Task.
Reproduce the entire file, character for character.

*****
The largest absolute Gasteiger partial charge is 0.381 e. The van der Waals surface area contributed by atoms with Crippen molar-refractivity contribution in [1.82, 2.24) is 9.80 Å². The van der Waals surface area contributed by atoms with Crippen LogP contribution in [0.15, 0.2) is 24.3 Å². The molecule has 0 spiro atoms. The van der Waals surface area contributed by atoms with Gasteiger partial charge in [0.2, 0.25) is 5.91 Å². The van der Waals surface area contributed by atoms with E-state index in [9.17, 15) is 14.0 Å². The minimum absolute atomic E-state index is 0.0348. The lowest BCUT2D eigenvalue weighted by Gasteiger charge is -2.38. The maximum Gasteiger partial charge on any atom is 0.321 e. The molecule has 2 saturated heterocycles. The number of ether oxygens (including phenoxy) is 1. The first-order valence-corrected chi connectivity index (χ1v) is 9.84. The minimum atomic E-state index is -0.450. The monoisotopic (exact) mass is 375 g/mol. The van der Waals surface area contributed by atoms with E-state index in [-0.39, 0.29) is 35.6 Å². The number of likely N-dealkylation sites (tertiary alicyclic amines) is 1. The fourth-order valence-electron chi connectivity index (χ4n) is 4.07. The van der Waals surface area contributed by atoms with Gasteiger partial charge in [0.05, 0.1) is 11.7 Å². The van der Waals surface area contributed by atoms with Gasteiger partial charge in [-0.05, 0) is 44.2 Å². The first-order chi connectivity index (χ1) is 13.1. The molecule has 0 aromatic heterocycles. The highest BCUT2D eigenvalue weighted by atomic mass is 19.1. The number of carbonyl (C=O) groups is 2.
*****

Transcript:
The largest absolute Gasteiger partial charge is 0.381 e. The van der Waals surface area contributed by atoms with Crippen molar-refractivity contribution in [1.82, 2.24) is 9.80 Å². The van der Waals surface area contributed by atoms with Crippen LogP contribution in [0.15, 0.2) is 24.3 Å². The molecule has 0 spiro atoms. The van der Waals surface area contributed by atoms with Gasteiger partial charge in [0.2, 0.25) is 5.91 Å². The van der Waals surface area contributed by atoms with E-state index in [9.17, 15) is 14.0 Å². The minimum absolute atomic E-state index is 0.0348. The lowest BCUT2D eigenvalue weighted by Gasteiger charge is -2.38. The maximum Gasteiger partial charge on any atom is 0.321 e. The molecule has 2 saturated heterocycles. The number of ether oxygens (including phenoxy) is 1. The first-order valence-corrected chi connectivity index (χ1v) is 9.84. The minimum atomic E-state index is -0.450. The monoisotopic (exact) mass is 375 g/mol. The van der Waals surface area contributed by atoms with E-state index in [-0.39, 0.29) is 35.6 Å². The number of likely N-dealkylation sites (tertiary alicyclic amines) is 1. The fourth-order valence-electron chi connectivity index (χ4n) is 4.07. The van der Waals surface area contributed by atoms with Gasteiger partial charge in [0.05, 0.1) is 11.7 Å². The van der Waals surface area contributed by atoms with Gasteiger partial charge in [-0.05, 0) is 44.2 Å². The first-order chi connectivity index (χ1) is 13.1. The molecule has 0 aromatic heterocycles. The highest BCUT2D eigenvalue weighted by atomic mass is 19.1. The number of carbonyl (C=O) groups is 2.